Kids in hot cars: More common than you think


52 children died last year after being left in hot vehicles across the United States. In nearly every case, the parent forgot the child was in the back seat.

On Thursday, a father was arrested and charged for leaving his 3-year-old in his driveway. Smryna Police say Daylin Levesque died of heatstroke. 23-year-old Dylan Levesque was charged with Aggravated Child Abuse and Neglect, a class A felony.

“We feel very strongly that charging parents in situations like this actually makes it worse,” said Amber Rollins, Director of Kids and Cars. The group raises awareness about how leaving children unattended in around vehicles can hurt or kill them.

Rollins says the 52 children who died last year from heatstroke or hyperthermia was a record number.

One of those children was 1-year-old Katera Baker. Her father left her in a car in East Nashville. He was not charged.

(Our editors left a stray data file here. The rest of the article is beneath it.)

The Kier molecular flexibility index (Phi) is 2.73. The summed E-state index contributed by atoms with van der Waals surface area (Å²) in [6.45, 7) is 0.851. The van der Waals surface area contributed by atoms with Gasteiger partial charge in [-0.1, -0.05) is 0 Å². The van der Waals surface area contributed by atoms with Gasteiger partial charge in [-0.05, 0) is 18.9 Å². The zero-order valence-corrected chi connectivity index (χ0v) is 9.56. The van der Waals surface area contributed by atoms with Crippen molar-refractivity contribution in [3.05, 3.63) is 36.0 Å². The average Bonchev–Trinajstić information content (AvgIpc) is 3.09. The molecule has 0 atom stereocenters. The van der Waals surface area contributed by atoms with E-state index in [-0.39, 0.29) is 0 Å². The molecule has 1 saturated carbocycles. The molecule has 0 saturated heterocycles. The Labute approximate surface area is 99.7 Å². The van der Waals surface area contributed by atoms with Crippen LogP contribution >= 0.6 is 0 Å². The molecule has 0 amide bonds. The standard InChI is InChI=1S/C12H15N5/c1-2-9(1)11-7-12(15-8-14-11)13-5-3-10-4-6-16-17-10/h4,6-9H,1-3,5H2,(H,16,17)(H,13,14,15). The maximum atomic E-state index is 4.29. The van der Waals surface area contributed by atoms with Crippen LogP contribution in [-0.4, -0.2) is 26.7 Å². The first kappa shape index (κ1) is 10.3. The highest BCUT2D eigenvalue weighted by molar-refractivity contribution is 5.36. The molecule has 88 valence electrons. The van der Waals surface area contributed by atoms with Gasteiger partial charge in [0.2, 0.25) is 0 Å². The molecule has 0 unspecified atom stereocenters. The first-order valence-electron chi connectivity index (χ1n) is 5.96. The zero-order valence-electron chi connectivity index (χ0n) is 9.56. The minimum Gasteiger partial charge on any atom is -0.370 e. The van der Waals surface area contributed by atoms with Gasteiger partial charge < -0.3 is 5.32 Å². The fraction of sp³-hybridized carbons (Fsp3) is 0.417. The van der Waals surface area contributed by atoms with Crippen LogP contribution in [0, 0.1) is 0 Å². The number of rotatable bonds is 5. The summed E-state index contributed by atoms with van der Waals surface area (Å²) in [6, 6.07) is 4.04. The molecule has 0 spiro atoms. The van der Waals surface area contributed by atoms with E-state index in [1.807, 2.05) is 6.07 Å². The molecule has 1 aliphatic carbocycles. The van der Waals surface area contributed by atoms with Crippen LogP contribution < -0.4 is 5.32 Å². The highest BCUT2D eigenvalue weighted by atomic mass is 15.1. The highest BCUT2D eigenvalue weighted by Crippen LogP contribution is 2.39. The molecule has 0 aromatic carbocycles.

“You could have two of the same circumstances and in one case the parent is not charged and in the other case the parent is charged to the fullest extent of the law,” Rollins told News 2.

She said it’s rare, if not unheard of, that a parent leaves their child in a car on purposes. Still, according to Rollins, a parent is charged about in half of all cases.

Rollins said there are common factors in all hot car deaths including sleep deprivation, a change in routine, or thinking someone else has the child.

“There is brain science about how our memory systems can fail us, especially when we’re fatigued and stressed out, and nobody is immune from this happening,” she said.

To prevent a hot car death you’re urged to

  • Look before you lock
  • Put something in the backseat that you need
  • Have your daycare or school call immediately if your child doesn’t show up as scheduled
  • Verbally confirm where your child is located

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